Over/Under (Review): The Growing Pains of Adolescence
Sophia Silver’s Over/Under explores the growing pains of adolescence in her moving coming-of-age drama.
Over/Under, directed by Sophia Silver, follows two friends, Violet West (Emajean Bullock) and Stella Steinberg (Anastasia Lee), as they begin to navigate the world of adolescence. Reunited every summer in New England, each passing year brings new challenges for them both. But is their friendship strong enough to survive it all? Over/Under is based on the lives of director Silver and her co-writer/best friend Sianni Rosenstock. Through the fictionalised versions of themselves, they hope to ignite the viewer’s ‘reflect[ion] on their own experience during this delicate time in life.’ Over/Under is an extremely personal story that captures the corruption of innocence, despite feeling somewhat disjointed at times.
When we first meet Violet and Stella, they exist in a world of soft-focus and high saturation, emulating the feeling of comfort and warmth many of us associate with our childhood. Their lives revolve around their rituals, such as catching morning moths, spying on people that frequent the nudist beach nearby and counting down from one thousand to help each other fall asleep. However, as the girls grow older, and spend their lives apart during the school year, they begin to feel the strains of growing up. Here, Silver touches on some of the universal issues that are experienced amongst young girls. Even at the age of thirteen, beauty standards are enforced, and a hierarchy starts to form based on one’s prettiness.
Although Violet and Stella have always been viewed as equals, when Violet starts to develop earlier, she attracts the attention of the popular girls who wear make-up and kiss boys. At thirteen, Violet is barely recognisable to Stella. Considerable strain is put on their friendship as they can no longer relate to each other. This is only made worse by the complicated relationships that surround them. Violet struggles for the attention of her preoccupied father and Stella wrestles with the emotions of having a sick mother. As they navigate these hardships, we see Stella’s decline from innocence, summarised in a simple statement shared with her father: ‘I know mermaids aren’t real.’ As Sophia Silver puts it, ‘at its core, Over/Under is a love story,’ which is frequently proven by Over/Under’s observation of the shifts that occur within these relationships and the malleability of love.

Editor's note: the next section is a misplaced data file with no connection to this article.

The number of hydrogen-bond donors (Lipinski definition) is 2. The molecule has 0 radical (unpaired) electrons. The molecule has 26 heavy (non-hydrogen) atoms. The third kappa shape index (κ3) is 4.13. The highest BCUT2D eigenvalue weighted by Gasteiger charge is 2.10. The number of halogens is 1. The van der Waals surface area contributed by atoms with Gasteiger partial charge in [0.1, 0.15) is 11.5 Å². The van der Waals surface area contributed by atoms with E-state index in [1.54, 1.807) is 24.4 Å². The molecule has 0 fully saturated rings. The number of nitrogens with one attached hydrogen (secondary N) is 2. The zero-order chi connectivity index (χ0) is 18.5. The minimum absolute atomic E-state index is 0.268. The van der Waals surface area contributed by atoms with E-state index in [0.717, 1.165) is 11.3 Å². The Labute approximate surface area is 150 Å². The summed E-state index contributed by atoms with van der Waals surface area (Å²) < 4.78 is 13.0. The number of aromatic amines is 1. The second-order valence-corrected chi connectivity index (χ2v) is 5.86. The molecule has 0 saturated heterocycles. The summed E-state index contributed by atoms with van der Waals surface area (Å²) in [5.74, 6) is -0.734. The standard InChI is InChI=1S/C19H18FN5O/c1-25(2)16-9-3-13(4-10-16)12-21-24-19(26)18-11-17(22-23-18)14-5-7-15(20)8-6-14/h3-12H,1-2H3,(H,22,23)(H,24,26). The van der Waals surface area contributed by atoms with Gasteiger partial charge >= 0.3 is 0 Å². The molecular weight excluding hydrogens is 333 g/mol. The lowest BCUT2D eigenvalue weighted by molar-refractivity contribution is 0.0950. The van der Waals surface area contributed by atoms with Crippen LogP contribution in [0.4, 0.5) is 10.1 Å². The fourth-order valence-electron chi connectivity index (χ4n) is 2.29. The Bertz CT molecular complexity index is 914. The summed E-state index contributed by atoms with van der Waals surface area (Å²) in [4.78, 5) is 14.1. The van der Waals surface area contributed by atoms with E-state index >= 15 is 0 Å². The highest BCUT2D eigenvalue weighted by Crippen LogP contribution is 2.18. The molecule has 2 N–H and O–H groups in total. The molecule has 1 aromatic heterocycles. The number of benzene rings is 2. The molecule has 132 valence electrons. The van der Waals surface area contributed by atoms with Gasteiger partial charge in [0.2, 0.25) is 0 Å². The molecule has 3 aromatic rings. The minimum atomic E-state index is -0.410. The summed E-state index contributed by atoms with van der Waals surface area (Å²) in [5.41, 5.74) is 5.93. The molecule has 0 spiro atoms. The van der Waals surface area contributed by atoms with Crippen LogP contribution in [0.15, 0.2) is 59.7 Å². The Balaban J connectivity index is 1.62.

Nonetheless, at times if feels like Silver has tried to do too much within the 88-minute runtime of her debut film. Whether or not Sianni’s mother had cancer in real life, this addition feels out of place in Over/Under. Beyond an emotional scene between Stella and her father (Adam David Thompson), her mother’s cancer story is hardly acknowledged. Admittedly, Over/Under is not about Rachel Steinberg’s (Madeline Wise) battle with cancer, but when Stella is twelve, Rachel is suddenly cured and nothing more is said about it, making the whole arc seem out of place and underdeveloped. The same can be said for Violet’s parents. On the edge of divorce, their arguments cause Violet great distress. However, the parents come across as starkly two dimensional and fail to elicit any emotional response from the audience, making it difficult to sympathise with Violet and her familial struggles.
Unfortunately, this leaves Over/Under feeling fractured and distracts from the issues felt universally by young girls, and instead makes some moments of Over/Under feel too personal. At times, it felt like if you weren’t specifically Silver or Rosenstock, you couldn’t relate to the characters who represent them. Nonetheless, Over/Under is overall a heart-warming and moving film that proves director Sophia Silver is one to watch, but as often is the case with directorial debuts, Over/Under feels like it needs some finer tuning.
Over/Under will have its world premiere at the San Francisco Film Festival on Saturday, April 30, 2022.
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